Thursday, September 30, 2010

Cindy Crawford I Am Not

Yesterday I finally became a true Southern Californian. Did I decide to drive rather than walk to my mailbox? Wear flip-flops to work? Refuse to pronounce the letter 't' if buried in a word? No, ­the true mark of any So Cal resident is a dermatological facial wound.

I have had a 'minor procedure' to investigate a suspicious mole. I've had this mole for my entire life and only in the last few years has it become suspect. It is a birthmark on my right cheek that people somewhat generously called a 'beauty mark'. It turned lighter recently, and may have grown a little south but perhaps that's age more than anything. Well, that's what I was telling myself for the last 3 + years before I did anything about it. My doctor did not seem unduly concerned, but suggested we better be safe than sorry. Safe means results in a week and me rocking a weeping facial wound like it ain't no thang. Because that's what people do round here. You see them every day, feet in flip-flops, latte in hand, bandaid on face/shoulder/forearm.

Gauze, it's the new black.

When I woke up this morning my face looked like a war zone. I must have opened the wound in my sleep because the blood had seeped through the bandaid and down my face. Nothing says morning sex like a weeping facial contusion.

Of course the girls were all over it in a second.

"Oh Momma" whispered Anna. "Does it hurt? Can I see? Can I touch it?"

Lucy on the other hand was far more interested in the hows and whys.

"It's nothing Lucy, Mumma just has an owie on her face."
"It's nothing love, it doesn't hurt, but please don't stick your fingers right there"
"Nothing, but maybe now's a good time to put sunscreen on you"
"Lucy, we've been through this"
"I feel like you're not listening to me"
"LK, your baby. Bye!"

Needless to say I'm a little worried about taking the bandaid off. My girls will have a field day. I hope everything's fine. I hope I don't get a massive keloid scar the likes of which I'm sporting on my left shoulder. Apparently they don't generally appear on the face. I know I sound flippant, worrying about aesthetics when they are doing a biopsy, but it's the only thing I am allowing myself to be concerned with right now. The other stuff is unthinkable.

Still, if it truly is a dodgy mole it would be a great reason to move back to the cloud cover of dear old England. On the other hand it might just be cheaper to buy a sunhat.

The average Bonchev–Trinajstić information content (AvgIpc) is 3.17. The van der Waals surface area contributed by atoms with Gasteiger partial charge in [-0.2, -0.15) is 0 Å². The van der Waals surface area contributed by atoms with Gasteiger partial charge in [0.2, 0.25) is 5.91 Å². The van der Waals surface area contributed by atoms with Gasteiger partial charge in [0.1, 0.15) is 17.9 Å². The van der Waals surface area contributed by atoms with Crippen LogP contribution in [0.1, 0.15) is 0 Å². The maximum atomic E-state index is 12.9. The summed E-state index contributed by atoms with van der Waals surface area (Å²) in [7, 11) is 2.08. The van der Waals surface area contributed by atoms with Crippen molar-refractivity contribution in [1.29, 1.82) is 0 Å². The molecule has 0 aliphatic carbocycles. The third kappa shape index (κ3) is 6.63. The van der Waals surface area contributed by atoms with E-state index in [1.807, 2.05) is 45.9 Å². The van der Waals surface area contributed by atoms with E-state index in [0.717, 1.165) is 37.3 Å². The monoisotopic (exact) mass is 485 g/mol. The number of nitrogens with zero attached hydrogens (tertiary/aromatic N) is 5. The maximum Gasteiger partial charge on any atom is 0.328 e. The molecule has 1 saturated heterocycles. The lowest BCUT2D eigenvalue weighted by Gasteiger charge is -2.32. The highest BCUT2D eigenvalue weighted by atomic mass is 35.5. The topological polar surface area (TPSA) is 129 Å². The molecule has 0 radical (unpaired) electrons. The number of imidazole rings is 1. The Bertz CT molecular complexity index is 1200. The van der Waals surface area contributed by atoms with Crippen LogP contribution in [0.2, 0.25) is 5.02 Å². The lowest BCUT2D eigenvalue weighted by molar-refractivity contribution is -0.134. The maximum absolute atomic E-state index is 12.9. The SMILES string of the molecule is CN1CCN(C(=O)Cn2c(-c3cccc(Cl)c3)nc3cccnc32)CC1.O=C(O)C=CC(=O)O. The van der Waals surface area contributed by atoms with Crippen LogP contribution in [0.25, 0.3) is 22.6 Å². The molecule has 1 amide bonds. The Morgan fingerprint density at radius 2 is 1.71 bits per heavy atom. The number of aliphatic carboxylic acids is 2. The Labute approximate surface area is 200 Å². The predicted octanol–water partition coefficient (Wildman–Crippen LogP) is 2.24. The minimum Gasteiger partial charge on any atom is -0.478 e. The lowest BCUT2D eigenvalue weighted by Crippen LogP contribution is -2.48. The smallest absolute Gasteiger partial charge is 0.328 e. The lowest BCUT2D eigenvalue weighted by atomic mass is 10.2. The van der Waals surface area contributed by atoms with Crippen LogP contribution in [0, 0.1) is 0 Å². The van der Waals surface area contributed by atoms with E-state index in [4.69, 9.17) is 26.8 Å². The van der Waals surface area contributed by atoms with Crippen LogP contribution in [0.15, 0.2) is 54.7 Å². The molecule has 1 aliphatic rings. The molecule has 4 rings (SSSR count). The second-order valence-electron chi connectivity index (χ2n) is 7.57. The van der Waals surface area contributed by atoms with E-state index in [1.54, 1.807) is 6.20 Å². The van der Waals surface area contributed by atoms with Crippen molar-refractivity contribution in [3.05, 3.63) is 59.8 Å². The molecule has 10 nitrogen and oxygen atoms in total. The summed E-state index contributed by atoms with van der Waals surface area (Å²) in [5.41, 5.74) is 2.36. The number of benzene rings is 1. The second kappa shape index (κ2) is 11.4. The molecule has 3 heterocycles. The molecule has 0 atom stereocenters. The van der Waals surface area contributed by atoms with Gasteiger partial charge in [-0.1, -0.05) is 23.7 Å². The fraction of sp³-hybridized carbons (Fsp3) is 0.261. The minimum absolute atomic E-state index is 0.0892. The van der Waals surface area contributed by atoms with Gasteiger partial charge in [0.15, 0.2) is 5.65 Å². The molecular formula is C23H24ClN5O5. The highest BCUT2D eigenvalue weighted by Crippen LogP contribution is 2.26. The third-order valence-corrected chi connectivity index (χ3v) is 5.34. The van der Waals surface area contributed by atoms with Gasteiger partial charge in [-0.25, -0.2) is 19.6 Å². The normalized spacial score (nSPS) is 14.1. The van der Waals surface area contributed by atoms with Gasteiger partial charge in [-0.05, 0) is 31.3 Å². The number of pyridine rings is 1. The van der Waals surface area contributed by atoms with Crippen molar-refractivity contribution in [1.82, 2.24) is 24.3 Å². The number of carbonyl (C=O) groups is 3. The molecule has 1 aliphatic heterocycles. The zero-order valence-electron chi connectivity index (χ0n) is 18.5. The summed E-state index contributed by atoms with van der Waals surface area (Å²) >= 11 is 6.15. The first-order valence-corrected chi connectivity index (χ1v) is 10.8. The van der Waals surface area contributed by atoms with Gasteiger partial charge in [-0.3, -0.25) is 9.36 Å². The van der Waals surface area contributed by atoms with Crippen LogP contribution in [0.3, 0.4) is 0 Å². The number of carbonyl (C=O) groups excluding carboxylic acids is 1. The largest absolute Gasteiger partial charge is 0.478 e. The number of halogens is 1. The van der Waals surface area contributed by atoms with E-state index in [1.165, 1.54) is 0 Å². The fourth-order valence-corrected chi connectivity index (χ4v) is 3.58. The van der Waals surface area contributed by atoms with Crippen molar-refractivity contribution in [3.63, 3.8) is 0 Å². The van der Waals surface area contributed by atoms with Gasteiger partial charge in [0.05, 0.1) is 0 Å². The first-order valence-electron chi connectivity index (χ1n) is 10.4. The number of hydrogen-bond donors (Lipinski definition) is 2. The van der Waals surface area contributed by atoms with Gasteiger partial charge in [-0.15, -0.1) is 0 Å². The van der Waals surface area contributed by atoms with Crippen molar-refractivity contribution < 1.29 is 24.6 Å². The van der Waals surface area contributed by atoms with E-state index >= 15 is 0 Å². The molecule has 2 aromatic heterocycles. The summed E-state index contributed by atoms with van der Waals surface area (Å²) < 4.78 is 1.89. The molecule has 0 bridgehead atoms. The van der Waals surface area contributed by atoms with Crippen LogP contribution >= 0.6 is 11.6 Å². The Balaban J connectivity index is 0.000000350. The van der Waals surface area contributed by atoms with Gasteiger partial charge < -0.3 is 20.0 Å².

Sunday, September 26, 2010


Ok, here's one for you:

Last week I had Anna's Back To School Night. For those of you, like me, who are thinking, 'what the chuff is a Back to School Night?' it seems to be a parents evening where the teacher outlines what your children will be doing in the coming year, and then strong-arms you in to volunteering in the classroom.

We all sat in a circle on comically small chairs and Anna's teacher asked us to introduce ourselves, say who our child was, and then pick a word to best sum them up.

Growing up, my surname landed me right at the bottom of the alphabet, and there's nothing a teacher likes to do more than go round the class in reverse alphabetical order. Consequently I have learned to think on my feet. I was sitting to the teacher's left and got to go first.

"Well," I said, "My name is Ali blah blah, my daughter is Anna, and if I had to choose a word to describe her I would say 'verbal'."

Laughter, from the parents of girls.

"She's got an amazing way with words, she's a great communicator and reader, and basically manages to express herself very well".

"Ha!" says Anna's teacher, "if I had to pick a word I would say precocious".


Is it just me or is that a hugely double-edged sword? WTF? Is she saying smart or smart-arsed? People laughed, but I was thinking, really? When has being a precocious child ever been a good thing? Obviously I would prefer precocious to 'brain like a slug', but every other child was described by their parents as 'happy, helpful, creative' etc and she felt no need to interject.